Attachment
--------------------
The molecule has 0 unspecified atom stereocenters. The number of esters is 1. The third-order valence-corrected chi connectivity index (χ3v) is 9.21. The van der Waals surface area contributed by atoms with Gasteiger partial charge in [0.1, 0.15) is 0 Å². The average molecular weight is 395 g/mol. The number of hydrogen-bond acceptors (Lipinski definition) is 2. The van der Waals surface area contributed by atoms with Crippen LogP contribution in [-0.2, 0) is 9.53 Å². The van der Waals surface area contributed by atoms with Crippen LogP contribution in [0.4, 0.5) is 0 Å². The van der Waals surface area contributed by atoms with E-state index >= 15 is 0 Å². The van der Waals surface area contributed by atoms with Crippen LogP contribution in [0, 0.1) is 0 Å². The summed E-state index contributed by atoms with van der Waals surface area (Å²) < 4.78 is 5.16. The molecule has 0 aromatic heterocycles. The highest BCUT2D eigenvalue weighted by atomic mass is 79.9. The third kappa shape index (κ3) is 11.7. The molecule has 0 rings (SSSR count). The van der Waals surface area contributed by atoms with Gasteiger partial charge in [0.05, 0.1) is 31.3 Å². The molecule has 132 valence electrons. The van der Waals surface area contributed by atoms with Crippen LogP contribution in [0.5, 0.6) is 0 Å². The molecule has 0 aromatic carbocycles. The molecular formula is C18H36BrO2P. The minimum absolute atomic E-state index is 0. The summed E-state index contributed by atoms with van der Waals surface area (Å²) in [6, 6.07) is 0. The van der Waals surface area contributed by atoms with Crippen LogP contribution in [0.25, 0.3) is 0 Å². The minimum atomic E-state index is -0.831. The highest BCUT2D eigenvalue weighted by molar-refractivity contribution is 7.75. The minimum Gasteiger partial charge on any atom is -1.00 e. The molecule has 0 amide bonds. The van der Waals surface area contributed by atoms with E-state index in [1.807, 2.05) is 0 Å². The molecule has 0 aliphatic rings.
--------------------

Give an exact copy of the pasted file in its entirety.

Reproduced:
The molecule has 0 unspecified atom stereocenters. The number of esters is 1. The third-order valence-corrected chi connectivity index (χ3v) is 9.21. The van der Waals surface area contributed by atoms with Gasteiger partial charge in [0.1, 0.15) is 0 Å². The average molecular weight is 395 g/mol. The number of hydrogen-bond acceptors (Lipinski definition) is 2. The van der Waals surface area contributed by atoms with Crippen LogP contribution in [-0.2, 0) is 9.53 Å². The van der Waals surface area contributed by atoms with Crippen LogP contribution in [0.4, 0.5) is 0 Å². The van der Waals surface area contributed by atoms with E-state index >= 15 is 0 Å². The van der Waals surface area contributed by atoms with Crippen LogP contribution in [0, 0.1) is 0 Å². The summed E-state index contributed by atoms with van der Waals surface area (Å²) < 4.78 is 5.16. The molecule has 0 aromatic heterocycles. The highest BCUT2D eigenvalue weighted by atomic mass is 79.9. The third kappa shape index (κ3) is 11.7. The molecule has 0 rings (SSSR count). The van der Waals surface area contributed by atoms with Gasteiger partial charge in [0.05, 0.1) is 31.3 Å². The molecule has 132 valence electrons. The van der Waals surface area contributed by atoms with Crippen LogP contribution in [0.5, 0.6) is 0 Å². The molecule has 0 aromatic carbocycles. The molecular formula is C18H36BrO2P. The minimum absolute atomic E-state index is 0. The summed E-state index contributed by atoms with van der Waals surface area (Å²) in [6, 6.07) is 0. The van der Waals surface area contributed by atoms with Crippen LogP contribution in [0.25, 0.3) is 0 Å². The minimum atomic E-state index is -0.831. The highest BCUT2D eigenvalue weighted by molar-refractivity contribution is 7.75. The minimum Gasteiger partial charge on any atom is -1.00 e. The molecule has 0 amide bonds. The van der Waals surface area contributed by atoms with E-state index in [1.807, 2.05) is 0 Å². The molecule has 0 aliphatic rings.